In order to compare the 2020 study with the 2007 study, we re-calculated the 2007 study regarding how the participants evaluated the importance of the four arguments in terms of being very important, rather important, rather unimportant, or not important at all. The results are presented as proportions of those who stated that an argument was very important or rather important. We also asked the participants to identify which of the arguments they found to be the most important. The proportion of the prioritized arguments is presented with 95% confidence intervals (CIs), and CIs that were not overlapping were considered significant (p < 0.05) as if a hypothesis test had been conducted—see Table 1.
A randomized sample of physicians in six medical specialties (from all over Sweden) including general practitioners (GPs) (n = 243), geriatricians (n = 243), internists (n = 243), oncologists (n = 244), psychiatrists (n = 240), and surgeons (n = 241) was selected in the 2020 study. The response rate for the 2020 study was approximately 60%. The same medical specialties as in the 2007 study were included, and on average approximately 195 physicians from each specialty received the questionnaire and approximately 70% answered the questionnaire in this study. In the 2020 study, all Swedish palliative care physicians (n = 123) were also included. Palliative medicine only became a medical specialty in 2015 and was accordingly not included as a specialty in the 2007 study, but several participants from other specialties were probably working as palliativists.
In order to examine from which of the traditional specialties the new group of palliativists came, we also compared the two prioritized responses classified as either autonomy based or non-maleficence based for each specialty and compared them with the new group of palliativists. The differences were calculated using Fisher’s exact test (Table 2).
In order to better understand the relation between the suggested disguised paternalism index and the attitudes toward PAS in the 2007 and 2020 studies, we also compared the six specialties regarding the specialties’ attitudes (Table 3).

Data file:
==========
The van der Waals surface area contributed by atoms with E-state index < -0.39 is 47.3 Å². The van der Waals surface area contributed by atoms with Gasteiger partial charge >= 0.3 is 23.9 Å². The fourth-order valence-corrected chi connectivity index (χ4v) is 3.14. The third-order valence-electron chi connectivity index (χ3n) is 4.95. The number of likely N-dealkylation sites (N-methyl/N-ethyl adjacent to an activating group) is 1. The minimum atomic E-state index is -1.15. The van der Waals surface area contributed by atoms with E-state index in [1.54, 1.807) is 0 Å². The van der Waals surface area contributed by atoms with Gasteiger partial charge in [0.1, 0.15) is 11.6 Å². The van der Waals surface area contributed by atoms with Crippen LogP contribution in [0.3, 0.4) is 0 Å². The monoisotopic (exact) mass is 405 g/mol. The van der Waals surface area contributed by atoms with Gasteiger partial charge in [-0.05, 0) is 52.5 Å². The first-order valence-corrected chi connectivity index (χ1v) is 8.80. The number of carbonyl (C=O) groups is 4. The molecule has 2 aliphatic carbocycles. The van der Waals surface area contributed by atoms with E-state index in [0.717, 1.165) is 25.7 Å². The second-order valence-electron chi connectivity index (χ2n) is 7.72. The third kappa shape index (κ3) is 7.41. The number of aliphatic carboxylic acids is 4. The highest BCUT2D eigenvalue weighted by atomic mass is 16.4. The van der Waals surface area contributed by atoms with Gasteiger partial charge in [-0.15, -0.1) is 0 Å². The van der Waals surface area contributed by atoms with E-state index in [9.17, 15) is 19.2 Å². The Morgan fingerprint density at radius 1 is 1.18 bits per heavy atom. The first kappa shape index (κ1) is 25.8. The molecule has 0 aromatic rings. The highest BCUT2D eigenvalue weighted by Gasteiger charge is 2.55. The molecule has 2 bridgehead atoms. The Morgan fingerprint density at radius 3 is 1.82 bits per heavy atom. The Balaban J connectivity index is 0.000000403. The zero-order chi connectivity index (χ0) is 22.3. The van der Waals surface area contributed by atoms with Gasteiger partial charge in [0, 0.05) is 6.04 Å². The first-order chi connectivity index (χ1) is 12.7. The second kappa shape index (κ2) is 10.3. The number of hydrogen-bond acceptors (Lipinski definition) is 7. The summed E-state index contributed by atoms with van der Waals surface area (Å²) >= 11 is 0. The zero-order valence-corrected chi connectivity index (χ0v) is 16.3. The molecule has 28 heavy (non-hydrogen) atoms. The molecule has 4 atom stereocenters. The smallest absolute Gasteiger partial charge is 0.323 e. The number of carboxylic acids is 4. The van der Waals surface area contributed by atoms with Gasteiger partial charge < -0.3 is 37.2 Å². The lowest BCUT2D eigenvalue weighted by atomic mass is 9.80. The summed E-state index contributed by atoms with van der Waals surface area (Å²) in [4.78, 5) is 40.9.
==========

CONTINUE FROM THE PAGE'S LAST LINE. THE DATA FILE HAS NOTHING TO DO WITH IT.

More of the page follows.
Apart from the indices from the concerned specialties, we also included age groups where respondents < 46 years old were labelled younger physicians, those 46–60 years old as middle-aged physicians, and those > 60 years as older physicians.
The disguised paternalism index was calculated by taking the difference between the number of respondents who argued in favour of respect for patient’s autonomy and that the autonomy principle should precede over the non-maleficence principle (A) and the number of respondents who argued that such patients do not know their own best interests and that the non-maleficence principle should take precedence over the autonomy principle (NM) and dividing by the number of those who prioritized the NM arguments:
The size of the difference determines the size of the index. The smaller the index, the higher the degree of disguised paternalism, and the higher the index the lower the degree of disguised paternalism. If NM is larger than A, the difference will become negative, which would be a very small index and accordingly a very high degree of disguised paternalism.
Because this index is not representing a fundamental constant, the present index is relative and is dependent on the specific context and hence there are no specific cut-offs for amounts of disguised paternalism. We have used the index as a proxy for the cut-offs of high and low levels of disguised paternalism. The main focus was to compare the indices of the different specialties and different age groups and whether the index changed from 2007 to 2020. In the present text, the dividing line between high and low amounts of disguised paternalism is based on the average index for the respective age group where indices below the average index from the two study samples indicate a high degree of disguised paternalism (Table 4).
The study was approved by the Swedish Ethical Review Authority, Dnr: 2020-01842.
In order to better understand the suggested and updated indices of the six specialties, we have provided their attitudes towards PAS in terms of those who supported PAS (Table 3). As can be seen, it was only the average proportions between 2007 and 2020 that showed a significant difference [35% (32–38%) versus 47% (44–50%)], and one specialty, oncology also showed a significant difference between 2007 and 2020 [26% (95%CI: 19–33%) versus 46% (95%CI: 38–54%)]. The proportion of palliativists supporting PAS in 2020 was 26% (95%CI: 16–36%).